What is the best way to continue supporting innovation in an age of reduced federal spending? Leading innovation scholars William Bonvillian and Peter Singer highlighted several programs that show a promising method for creating “Innovation Orchards” in their recent ITIF article, “Innovation Orchards”: Helping Tech Start-ups Scale.
The authors of the study are long-time thought leaders from the MIT Washington Office. They cited the Fraunhofer Techbridge model as an example program that “federal and state government programs should recognize the potential benefits of … and [they should] more actively support its replication across the nation.”
Most incubators and accelerators only have the resources to help technology start-ups with the early development stages. The authors point out that Fraunhofer TechBridge helps “fill this gap and focus on later stage support.” TechBridge, a group within the Fraunhofer Center for Sustainable Energy Systems in Boston (one of the world’s largest nonprofit applied-research and development laboratories), leverages funding from for-profit corporations with venturing or technology prospecting interests to provide extensive lab support for new technology and product validation. “It helps to certify new technologies through industry-driven validation and demonstration projects that Fraunhofer performs, rather than through the innovators themselves.” The most recent data from the 16 technology development projects that TechBridge performed, lead to the beneficiary companies receiving $180 of follow-on investment from the private sector for every $1 spent by TechBridge. A total of was $73M raised, average raise of $4.5M and Funding Rate of 94% of portfolio companies.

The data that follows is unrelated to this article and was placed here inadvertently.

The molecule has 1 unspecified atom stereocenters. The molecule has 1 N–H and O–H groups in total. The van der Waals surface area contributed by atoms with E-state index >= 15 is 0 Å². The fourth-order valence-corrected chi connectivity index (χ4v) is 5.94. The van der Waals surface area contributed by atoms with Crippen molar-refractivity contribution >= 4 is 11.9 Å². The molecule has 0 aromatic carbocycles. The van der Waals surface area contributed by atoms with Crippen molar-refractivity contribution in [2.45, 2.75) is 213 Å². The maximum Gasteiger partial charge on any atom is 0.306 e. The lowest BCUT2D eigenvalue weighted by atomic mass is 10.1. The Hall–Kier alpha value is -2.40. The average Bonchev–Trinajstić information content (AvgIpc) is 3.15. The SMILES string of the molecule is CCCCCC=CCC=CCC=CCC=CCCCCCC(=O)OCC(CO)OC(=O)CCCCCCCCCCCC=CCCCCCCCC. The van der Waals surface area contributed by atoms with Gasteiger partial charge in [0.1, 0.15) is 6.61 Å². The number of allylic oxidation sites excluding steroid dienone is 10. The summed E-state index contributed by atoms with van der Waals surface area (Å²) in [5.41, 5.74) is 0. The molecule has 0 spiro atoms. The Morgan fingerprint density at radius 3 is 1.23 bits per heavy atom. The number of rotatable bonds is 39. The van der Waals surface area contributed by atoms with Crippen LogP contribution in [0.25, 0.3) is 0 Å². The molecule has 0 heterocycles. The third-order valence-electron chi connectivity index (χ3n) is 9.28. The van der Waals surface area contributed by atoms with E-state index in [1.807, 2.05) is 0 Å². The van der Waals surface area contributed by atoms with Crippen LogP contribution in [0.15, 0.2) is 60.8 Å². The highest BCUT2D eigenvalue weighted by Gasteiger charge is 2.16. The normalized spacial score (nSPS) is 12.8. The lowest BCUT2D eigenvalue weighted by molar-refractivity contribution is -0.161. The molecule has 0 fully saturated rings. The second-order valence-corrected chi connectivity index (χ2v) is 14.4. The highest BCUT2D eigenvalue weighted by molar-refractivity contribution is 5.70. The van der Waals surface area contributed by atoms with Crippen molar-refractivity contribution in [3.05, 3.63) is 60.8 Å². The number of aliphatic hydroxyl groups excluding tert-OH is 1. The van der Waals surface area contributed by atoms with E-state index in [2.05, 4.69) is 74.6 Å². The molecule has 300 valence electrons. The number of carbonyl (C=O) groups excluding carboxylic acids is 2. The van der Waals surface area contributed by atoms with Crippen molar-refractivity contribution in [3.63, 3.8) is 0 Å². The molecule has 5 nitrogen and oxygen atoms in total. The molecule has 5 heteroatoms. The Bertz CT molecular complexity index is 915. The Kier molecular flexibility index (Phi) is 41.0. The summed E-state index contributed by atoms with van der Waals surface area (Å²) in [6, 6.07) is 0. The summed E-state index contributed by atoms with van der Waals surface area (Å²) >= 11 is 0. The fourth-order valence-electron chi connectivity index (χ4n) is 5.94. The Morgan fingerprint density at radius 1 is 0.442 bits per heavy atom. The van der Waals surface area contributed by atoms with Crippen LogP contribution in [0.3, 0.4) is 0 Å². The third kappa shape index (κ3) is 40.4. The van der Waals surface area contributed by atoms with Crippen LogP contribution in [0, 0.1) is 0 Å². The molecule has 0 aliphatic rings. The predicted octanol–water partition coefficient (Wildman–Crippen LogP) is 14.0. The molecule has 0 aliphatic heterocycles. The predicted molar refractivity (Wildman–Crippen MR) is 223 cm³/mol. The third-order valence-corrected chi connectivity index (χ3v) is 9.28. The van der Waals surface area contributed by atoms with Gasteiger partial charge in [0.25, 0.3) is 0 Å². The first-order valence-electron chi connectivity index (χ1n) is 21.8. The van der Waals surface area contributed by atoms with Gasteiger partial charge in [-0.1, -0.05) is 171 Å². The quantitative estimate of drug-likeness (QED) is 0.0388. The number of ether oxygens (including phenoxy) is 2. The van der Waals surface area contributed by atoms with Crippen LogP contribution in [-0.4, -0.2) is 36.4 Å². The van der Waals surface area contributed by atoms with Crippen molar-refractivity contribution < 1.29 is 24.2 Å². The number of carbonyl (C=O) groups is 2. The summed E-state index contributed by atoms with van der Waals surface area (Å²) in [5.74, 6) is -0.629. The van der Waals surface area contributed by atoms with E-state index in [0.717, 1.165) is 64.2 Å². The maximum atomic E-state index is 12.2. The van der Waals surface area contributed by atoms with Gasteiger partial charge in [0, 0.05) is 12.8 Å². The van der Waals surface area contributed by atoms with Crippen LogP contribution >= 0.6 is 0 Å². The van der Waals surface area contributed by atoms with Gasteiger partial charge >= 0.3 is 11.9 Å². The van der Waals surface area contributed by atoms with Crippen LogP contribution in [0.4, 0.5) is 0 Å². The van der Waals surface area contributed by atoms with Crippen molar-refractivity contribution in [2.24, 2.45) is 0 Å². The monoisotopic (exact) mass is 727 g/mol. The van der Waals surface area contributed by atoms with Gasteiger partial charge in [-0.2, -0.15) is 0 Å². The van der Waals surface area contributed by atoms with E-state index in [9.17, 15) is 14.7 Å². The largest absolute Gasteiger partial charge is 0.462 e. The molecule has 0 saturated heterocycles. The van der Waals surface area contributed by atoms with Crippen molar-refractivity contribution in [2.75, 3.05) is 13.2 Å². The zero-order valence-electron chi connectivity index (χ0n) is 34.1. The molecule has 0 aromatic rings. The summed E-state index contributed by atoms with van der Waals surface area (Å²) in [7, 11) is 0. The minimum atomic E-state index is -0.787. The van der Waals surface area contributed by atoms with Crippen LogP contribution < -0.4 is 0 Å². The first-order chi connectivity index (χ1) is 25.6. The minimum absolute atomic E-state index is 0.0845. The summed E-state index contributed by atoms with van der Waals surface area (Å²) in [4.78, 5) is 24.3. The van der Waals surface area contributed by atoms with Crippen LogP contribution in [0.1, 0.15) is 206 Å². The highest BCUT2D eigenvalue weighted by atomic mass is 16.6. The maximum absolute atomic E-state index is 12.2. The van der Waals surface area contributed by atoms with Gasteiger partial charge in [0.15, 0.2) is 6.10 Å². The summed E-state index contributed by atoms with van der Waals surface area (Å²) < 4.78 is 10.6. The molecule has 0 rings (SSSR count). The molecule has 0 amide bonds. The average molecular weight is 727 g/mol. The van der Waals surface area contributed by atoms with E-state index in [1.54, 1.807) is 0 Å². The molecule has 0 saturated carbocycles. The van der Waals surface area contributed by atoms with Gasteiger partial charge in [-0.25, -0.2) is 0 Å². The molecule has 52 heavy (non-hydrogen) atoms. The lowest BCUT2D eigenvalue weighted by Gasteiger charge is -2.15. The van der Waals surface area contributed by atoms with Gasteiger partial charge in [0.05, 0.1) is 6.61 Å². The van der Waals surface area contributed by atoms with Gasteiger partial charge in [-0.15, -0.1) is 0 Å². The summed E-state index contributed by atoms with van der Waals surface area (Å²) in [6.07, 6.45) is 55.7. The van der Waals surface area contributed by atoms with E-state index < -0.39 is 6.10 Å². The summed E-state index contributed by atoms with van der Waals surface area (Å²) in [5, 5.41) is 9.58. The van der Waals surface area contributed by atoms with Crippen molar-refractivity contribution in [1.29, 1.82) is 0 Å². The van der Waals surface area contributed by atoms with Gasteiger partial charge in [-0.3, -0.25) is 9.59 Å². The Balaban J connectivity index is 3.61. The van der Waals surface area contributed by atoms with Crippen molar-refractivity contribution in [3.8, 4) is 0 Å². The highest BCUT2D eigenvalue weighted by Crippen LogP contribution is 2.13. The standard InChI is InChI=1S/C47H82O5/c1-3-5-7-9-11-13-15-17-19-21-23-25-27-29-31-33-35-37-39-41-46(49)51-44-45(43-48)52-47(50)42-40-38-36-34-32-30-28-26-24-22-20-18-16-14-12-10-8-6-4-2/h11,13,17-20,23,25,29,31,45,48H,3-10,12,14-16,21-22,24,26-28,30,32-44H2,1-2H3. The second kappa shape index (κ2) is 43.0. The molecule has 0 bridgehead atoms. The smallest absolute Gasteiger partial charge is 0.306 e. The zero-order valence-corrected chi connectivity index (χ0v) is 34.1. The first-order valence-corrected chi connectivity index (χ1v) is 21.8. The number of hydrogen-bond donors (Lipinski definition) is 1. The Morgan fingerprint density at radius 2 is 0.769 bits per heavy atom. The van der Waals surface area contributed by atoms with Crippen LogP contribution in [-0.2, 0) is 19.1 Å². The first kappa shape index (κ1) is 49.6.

ADL partners founded, developed, and led TechBridge from 2008 to 2013. This effort was part of the inspiration for the founding of ADL, and highlighted the potential of deeper engagement with corporate strategic partners in the early stages of technology commercialization.